Homework Question on Agriculture, Slavery and Cotton
- Agriculture, slavery and Cotton We have explored the Arkansas territory and how it evolved into Statehood!
- Although the end of the Civil War saw the end of slavery, agriculture and cotton continue to be a “staple” even up to the present time. What do you think is meant by the term “Cotton Culture?” Does this culture shape Arkansas? Is cotton particular to one part of the State?
- Here is a useful link: http://www.encyclopediaofarkansas.net/encyclopedia/entry-detail.aspx?entryID=2092 However, look in the index of our text; Arkansas: A Narrative History under Cotton. This assignment is a blog entry. It must be at least four pages double spaced 11 point font, either times roman or ariel.
- Find and tell me what you think is meant by the term “Cotton Culture” and how it applies to Arkansas.
- What about slavery? Is practice of slave holding the same throughout the State?
- How does the end of the Civil War affect this abhorrent institution in Arkansas?
Homework Answer on Agriculture, Slavery and Cotton
Cotton is one of the most economically beneficial plants commonly used as natural fabric. During the ancient times, cotton plant was popularly referred to as ‘The fabric of our lives’as it was used for clothing and household furnishings. Cotton farming became a more popular form of cash crop farming during the period of industrial revolution when textile mills were being established in European countries. The rapidly growing demand of cotton plant led to a sudden economic bloom in the United States which was widely recognized for cotton farming.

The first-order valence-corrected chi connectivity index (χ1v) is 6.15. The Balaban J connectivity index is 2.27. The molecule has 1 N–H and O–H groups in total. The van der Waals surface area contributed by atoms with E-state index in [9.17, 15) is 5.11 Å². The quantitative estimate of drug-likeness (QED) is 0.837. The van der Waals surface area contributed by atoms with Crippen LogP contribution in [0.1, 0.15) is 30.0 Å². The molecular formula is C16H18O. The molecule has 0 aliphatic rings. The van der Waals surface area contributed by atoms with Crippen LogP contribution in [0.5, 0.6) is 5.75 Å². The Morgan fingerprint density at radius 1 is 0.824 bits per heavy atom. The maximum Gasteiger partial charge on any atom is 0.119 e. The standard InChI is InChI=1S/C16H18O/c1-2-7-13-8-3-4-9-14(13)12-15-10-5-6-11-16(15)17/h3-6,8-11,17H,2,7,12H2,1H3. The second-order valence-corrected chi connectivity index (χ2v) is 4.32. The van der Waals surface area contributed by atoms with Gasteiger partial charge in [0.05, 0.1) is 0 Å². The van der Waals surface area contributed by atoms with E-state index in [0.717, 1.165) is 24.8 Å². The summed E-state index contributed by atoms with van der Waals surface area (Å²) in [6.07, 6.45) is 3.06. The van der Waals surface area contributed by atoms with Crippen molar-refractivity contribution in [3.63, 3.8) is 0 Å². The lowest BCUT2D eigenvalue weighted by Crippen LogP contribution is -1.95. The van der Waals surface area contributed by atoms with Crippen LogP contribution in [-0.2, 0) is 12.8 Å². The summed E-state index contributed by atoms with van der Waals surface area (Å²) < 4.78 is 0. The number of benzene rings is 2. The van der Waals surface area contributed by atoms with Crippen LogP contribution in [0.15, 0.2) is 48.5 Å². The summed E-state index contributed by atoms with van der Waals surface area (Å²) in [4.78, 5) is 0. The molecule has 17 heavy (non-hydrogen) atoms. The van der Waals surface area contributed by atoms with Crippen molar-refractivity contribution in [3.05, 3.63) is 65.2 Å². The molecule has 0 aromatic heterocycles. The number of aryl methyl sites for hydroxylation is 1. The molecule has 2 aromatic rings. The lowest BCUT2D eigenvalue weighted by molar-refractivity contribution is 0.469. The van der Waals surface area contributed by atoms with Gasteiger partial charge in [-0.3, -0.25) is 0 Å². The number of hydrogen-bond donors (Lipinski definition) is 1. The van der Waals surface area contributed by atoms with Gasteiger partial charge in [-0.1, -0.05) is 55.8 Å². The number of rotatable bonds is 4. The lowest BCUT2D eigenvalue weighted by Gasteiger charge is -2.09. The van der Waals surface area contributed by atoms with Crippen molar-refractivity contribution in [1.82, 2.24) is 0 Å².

This opportunity drove both large scale and small scale farmers to Arkansas and other parts of the Southern territories which were characterized with semitropical weather and fertile soils that supported high productivity of cotton crop.
During the ancient days, Arkansas was greatly renowned for tobacco farming and production. However, in the year 1790s, the market demand for tobacco products immensely declined leading to a halt in tobacco farming (Fite 3). The slaves who had been working in many tobacco plantations were required no more.
However, cotton became tobacco’s best alternative crop following Eli Whitney’s invention of the cotton gin in the year 1793(McNeilly 9). Spurred by the high financial returns, Southern states residents began to embrace the practice of cotton farming which ultimately transformed the state’s economy. The era of ‘Cotton Kingdom’ resulted to an increase in the incidence of slave trade as slaves were relied as sources of affordable labor (Fite 19).